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Speaking up against gender discrimination at work

Posted on 22 February 2018
 

Speaking up against gender discrimination at work

 
Women’s Aid Organisation (WAO) is calling on women who have experienced gender discrimination at work to speak up and share their stories.
 
WAO recently launched the ‘Invisible Women’ campaign, to amplify the voices of women who have experienced gender discrimination. Women can share their stories -- anonymously, if they prefer -- through the campaign microsite, invisiblewomen.com.my
 
“A 2016 WAO survey shows that 40% of pregnant women experience discrimination at work. We now want to put stories to this statistic. To show the tangible impact of gender discrimination on women’s lives,” says WAO President, Carol Chin. 
 
“The ‘Invisible Women’ campaign illustrates how women often feel overlooked at work,” says Iska Hashim, Group Creative Director of Leo Burnett, the creative partner of the campaign. 
 
Alongside Head of Design James Seet, Hashim led a team of creatives who were excited to contribute to the cause. 

“On one hand, society kind of expects women to have kids,” notes Leo Burnett copywriter Pia Dhaliwal. “But professionally, there isn’t always support for women who do so. Quite the opposite, sometimes.”

“Women get asked at job interviews if they plan to have children. Or they’re sidelined at work if they get pregnant. Or they struggle to re-enter the job market if they take time off to raise kids,” explains Leo Burnett art director Lee Shyyi.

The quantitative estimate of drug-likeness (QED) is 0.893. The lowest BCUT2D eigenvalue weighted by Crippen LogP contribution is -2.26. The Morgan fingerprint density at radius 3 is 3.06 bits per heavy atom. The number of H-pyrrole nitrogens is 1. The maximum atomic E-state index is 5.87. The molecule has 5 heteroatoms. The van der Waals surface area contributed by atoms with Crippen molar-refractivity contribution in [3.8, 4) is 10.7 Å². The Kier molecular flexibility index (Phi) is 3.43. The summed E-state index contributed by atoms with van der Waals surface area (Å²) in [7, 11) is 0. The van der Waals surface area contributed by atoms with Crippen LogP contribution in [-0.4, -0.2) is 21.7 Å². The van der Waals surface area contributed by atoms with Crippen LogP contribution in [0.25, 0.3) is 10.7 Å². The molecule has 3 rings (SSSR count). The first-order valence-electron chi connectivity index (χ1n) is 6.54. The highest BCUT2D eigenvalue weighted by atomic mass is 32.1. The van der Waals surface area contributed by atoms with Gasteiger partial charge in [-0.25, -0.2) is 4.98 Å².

The campaign therefore aims to bring visibility to those stories. 
 
“We want a groundswell of women sharing their stories, to show how widespread gender discrimination is -- and why we need better laws,” says Chin.
 
“Currently, there is no law that specifically prohibits gender discrimination in the private sector.”
 
“Our end goal is to advocate for a Gender Equality Act, which would protect against gender discrimination. We need the public’s input and support to push for this act.”
 
“When we share our stories, we also find that we’re not alone. We create a sense of solidarity. Think of this campaign as a #MeToo for gender discrimination,” concludes Chin.

The campaign will culminate in an art exhibition, featuring women’s stories, on 8-18 March 2018 at the White Box Theatre, Publika. 
 
The campaign is supported by the British High Commission.
 
To learn more about the campaign, visit invisiblewomen.com.my.

 


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